When you think of Twitter, a zillion things probably come to mind — breaking news, personal rants, life observations — but health research probably isn’t one of them. However, the Penn Social Media and Health Innovation Lab is changing that, one tweet at a time… or rather, millions of tweets at a time, thanks to an impressive cross-campus collaboration currently underway looking at Twitter conversations around cardiovascular disease.
So, let’s break this down a bit…
The first piece is cardiovascular disease, which encompasses a variety of problems caused by plaque buildup in the walls of the arteries, affects more than 80 million adults, and is the number one cause of death in the United States. In fact, more people die each year from cardiovascular disease than from all forms of cancers combined.
The second piece is Twitter, the world’s leading microblogging site, with 288 million active monthly users and 500 million (140-word or less) tweets sent each day!
And the third piece is Penn, a hub for data science research, with 141 research centers and institutes. The Penn research community includes more than 4,300 faculty, over 1,100 postdoctoral fellows and 5,500 academic support staff and graduate student trainees.
Put these three elements together and magic is sure to unfold… or at least some really incredible research findings. Just ask the folks at the National Institutes of Health (NIH) and the National Heart Lung and Blood Institute (NHLBI) grant funding office, who recently awarded a three-year $1.5 million grant to Penn to study the conversation on Twitter about cardiovascular disease — the first grant of its kind.
“This grant illustrates a groundswell of interest in connecting social media and big data to improve health outcomes,” said Raina Merchant, MD, MSHP, assistant professor of Emergency Medicine and director of the Social Media and Health Innovation Lab, who’s leading the project. “Social media research in healthcare is still early compared to how it’s being used in other fields, but there is definitely a larger trend here.”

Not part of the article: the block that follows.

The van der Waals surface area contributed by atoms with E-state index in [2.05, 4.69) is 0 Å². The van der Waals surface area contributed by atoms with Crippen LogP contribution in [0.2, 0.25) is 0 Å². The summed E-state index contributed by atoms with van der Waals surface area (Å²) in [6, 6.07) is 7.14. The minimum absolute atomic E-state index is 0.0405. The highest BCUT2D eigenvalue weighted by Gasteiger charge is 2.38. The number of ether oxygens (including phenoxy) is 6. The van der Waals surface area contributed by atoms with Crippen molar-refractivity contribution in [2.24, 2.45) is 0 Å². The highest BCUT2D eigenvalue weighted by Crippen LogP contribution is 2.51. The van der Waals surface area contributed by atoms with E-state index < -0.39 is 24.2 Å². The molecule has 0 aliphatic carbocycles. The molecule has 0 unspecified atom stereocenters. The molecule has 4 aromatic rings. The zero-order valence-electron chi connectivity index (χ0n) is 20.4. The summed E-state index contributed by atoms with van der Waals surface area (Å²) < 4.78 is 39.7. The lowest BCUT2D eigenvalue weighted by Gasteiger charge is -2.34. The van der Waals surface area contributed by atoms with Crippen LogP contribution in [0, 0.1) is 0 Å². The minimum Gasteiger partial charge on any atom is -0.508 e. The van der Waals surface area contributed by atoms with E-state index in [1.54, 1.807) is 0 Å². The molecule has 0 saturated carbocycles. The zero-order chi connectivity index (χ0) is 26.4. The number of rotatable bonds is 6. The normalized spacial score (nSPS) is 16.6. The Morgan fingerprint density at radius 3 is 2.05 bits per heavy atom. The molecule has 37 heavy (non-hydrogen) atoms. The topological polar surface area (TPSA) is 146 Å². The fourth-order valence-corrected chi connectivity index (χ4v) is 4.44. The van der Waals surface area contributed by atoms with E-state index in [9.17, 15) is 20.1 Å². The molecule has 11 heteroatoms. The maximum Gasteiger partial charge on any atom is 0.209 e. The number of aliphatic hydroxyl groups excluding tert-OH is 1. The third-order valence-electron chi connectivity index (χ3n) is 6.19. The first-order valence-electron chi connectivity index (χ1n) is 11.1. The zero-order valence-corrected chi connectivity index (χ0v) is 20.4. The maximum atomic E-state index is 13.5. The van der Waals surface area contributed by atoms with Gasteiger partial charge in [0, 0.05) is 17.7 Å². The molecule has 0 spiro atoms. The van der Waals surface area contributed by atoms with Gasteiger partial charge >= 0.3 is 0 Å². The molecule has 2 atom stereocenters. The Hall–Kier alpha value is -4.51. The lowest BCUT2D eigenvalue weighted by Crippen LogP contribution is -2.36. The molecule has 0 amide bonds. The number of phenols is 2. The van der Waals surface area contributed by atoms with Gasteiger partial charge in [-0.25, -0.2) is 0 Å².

The project has several distinct goals:
- Characterize tweets related to cardiovascular disease (i.e., what condition is being discussed and what are the symptoms, behaviors and outcomes);
- Measure the correlation between the known epidemiology (patterns, causes and effects) of these conditions and those reported via Twitter; and
- Conduct a randomized controlled trial to determine which Twitter messages resonate with patients with heart disease; and can help with disease management.
Previous projects at the intersection of social media and healthcare have done things like flag flu outbreaks, track sentiment about the Affordable Care Act, and predict heart disease or depression based on tweets, but Merchant says, “This project is really focused on using Twitter more for intervention, not just passive learning.”
According to Lyle Ungar, PhD, professor of Computer and Information Science, whose research focuses on the use of social media to understand the psychology of individuals and communities, “We tend to think of health problems as being treated by drugs, but people can do a lot to improve their health through behaviors.” He says that in the short term, the focus is on collecting data (looking at billions of tweets!) and building the systems to automatically look for patterns, but the long term goal is intervention — helping people improve their health. “The key to treatment is changing behaviors,” he adds.
Ungar represents just one of several Penn groups that are involved in this cross-disciplinary project. The collaboration includes the Perelman School of Medicine (Merchant, David Asch, MD, MBA, Nandita Mitra, PhD, and Fran Barg, PhD, MEd), the School of Nursing (Alison Buttenheim, PhD, MBA), the Wharton School (Jack Hershey, PhD), and the School of Engineering and Applied Science (Ungar and H. Andrew Schwartz, PhD).
“Accelerations in science are going to come from having this kind of collaboration, and Penn is where this is happening,” said Merchant.
It’s an exciting time for using social media to gather health information, and this latest grant is certainly proof of that. Perhaps Merchant sums it up best by saying, “Twitter has been identified as a really powerful tool, but we’re just at the beginning of figuring out how we can use it.”